May 17--Not many of us will ever get to the fabulous Cannes Film Festival currently taking place in the glamorous French resort town. But there is a way to enjoy the Cannes experience vicariously via the films that have used the international festival as a backdrop for narrative features, TV movies and documentaries.
One example is "Seduced & Abandoned," Alec Baldwin and James Toback's documentary chronicling their attempts to raise financing for a project at the 2012 extravaganza. The duo has have returned to the French Riviera this year to screen the film, which has been acquired by HBO.
Definitely worth checking out is indie filmmaker Henry Jaglom's "Festival in Cannes," a well-received 2001 satire of the machinations of filmmakers and the art of the deal at Cannes at the 1999 festival. The stellar cast includes Anouk Aimee, Oscar-winner Maximilian Schell, Greta Scacchi, Zack Norman, Ron Silver and Peter Bogdanovich. Faye Dunaway, Jeff Goldblum, Holly Hunter and William Shatner appear in cameos.
Though it's a bit too lightweight, the 2007 comedy of errors "Mr. Bean's Holiday" is a film the entire family can enjoy. Britain's comedy clown Rowan Atkinson's impish man-child Mr. Bean wins a trip to Cannes and France is never the same. Directed by Steve Bendelack, the comedy also stars Willem Dafoe as a vain director. The red carpet sequence was actually shot during a premiere of a Portuguese film at the festival.
Before E! Entertainment gave the world an endless stream of reality shows, the cable network tried its hand at TV movies, including "Murder at the Cannes Film Festival," directed by Harvey Frost. The 2000 murder mystery comedy, which manages a few chuckles, stars French Stewart of "3rd Rock from the Sun" and his then-wife Katharine LaNasa. The film, which was shot on location and also in Vancouver, was executive produced by the late Merv Griffin, who makes a cameo in the film.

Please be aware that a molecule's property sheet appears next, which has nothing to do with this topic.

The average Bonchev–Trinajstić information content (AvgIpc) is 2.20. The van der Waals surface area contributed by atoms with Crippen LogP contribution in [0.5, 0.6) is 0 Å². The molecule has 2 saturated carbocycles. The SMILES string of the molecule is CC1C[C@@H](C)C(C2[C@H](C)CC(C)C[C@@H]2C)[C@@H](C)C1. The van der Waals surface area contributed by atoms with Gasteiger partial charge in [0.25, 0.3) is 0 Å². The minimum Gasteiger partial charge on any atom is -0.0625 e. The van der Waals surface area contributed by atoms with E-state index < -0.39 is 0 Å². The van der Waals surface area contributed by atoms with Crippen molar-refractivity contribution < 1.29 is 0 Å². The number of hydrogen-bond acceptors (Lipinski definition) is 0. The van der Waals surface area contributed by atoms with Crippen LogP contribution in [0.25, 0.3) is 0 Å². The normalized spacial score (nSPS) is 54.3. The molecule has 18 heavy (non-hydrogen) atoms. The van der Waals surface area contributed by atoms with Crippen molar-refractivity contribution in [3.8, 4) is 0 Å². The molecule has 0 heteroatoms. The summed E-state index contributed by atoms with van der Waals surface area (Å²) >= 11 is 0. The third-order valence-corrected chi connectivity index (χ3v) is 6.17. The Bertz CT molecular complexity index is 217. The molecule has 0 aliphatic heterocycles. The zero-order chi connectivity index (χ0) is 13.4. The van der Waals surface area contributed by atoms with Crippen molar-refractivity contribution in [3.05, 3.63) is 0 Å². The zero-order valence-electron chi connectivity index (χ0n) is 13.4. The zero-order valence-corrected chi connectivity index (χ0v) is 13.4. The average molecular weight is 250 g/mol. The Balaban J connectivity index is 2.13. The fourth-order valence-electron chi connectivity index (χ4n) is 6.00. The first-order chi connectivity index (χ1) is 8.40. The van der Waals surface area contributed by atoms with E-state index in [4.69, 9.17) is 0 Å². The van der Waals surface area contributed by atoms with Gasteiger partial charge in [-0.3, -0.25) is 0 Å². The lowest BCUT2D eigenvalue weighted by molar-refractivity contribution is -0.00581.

Then there's "Cannes Man," directed and cowritten by Richard Martini. This 1996 low-budget independent comedy with "The Player" aspirations was produced during the 1995 festival. Francesco Quinn, Anthony's son, and indie legend Seymour Cassel star in this satire that examines the hype and hyperbole surrounding the festival. Several actors including John Malkovich, Johnny Depp, Treat Williams, Dennis Hopper and Jon Cryer pop up, as well as producer Harvey Weinstein.
Several other films have been shot in and around Cannes, including the 1995 comedy "French Kiss," 1988's "Dirty Rotten Scoundrels," 1998's "Ronin," 1955's "To Catch a Thief" and 1973's "The Day of the Jackal."
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